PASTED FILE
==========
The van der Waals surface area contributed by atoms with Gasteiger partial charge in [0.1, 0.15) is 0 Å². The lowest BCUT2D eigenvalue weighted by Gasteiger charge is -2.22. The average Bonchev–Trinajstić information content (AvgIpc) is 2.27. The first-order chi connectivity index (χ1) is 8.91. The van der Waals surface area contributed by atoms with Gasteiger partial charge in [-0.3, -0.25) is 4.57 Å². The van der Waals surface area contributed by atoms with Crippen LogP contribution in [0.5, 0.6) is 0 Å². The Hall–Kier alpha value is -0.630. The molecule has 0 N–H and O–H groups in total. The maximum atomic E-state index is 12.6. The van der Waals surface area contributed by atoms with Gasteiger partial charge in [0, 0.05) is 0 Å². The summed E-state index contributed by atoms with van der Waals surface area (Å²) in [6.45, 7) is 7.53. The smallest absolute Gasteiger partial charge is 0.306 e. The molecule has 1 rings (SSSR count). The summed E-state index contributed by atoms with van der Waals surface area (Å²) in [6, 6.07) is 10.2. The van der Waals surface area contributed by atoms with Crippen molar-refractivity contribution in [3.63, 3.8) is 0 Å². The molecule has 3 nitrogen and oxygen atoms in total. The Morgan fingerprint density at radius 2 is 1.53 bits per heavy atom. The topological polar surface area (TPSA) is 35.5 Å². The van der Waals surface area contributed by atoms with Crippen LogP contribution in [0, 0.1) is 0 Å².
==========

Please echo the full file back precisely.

The van der Waals surface area contributed by atoms with Gasteiger partial charge in [0.1, 0.15) is 0 Å². The lowest BCUT2D eigenvalue weighted by Gasteiger charge is -2.22. The average Bonchev–Trinajstić information content (AvgIpc) is 2.27. The first-order chi connectivity index (χ1) is 8.91. The van der Waals surface area contributed by atoms with Gasteiger partial charge in [-0.3, -0.25) is 4.57 Å². The van der Waals surface area contributed by atoms with Crippen LogP contribution in [0.5, 0.6) is 0 Å². The Hall–Kier alpha value is -0.630. The molecule has 0 N–H and O–H groups in total. The maximum atomic E-state index is 12.6. The van der Waals surface area contributed by atoms with Gasteiger partial charge in [0, 0.05) is 0 Å². The summed E-state index contributed by atoms with van der Waals surface area (Å²) in [6.45, 7) is 7.53. The smallest absolute Gasteiger partial charge is 0.306 e. The molecule has 1 rings (SSSR count). The summed E-state index contributed by atoms with van der Waals surface area (Å²) in [6, 6.07) is 10.2. The van der Waals surface area contributed by atoms with Crippen molar-refractivity contribution in [3.63, 3.8) is 0 Å². The molecule has 3 nitrogen and oxygen atoms in total. The Morgan fingerprint density at radius 2 is 1.53 bits per heavy atom. The topological polar surface area (TPSA) is 35.5 Å². The van der Waals surface area contributed by atoms with Crippen LogP contribution in [0, 0.1) is 0 Å².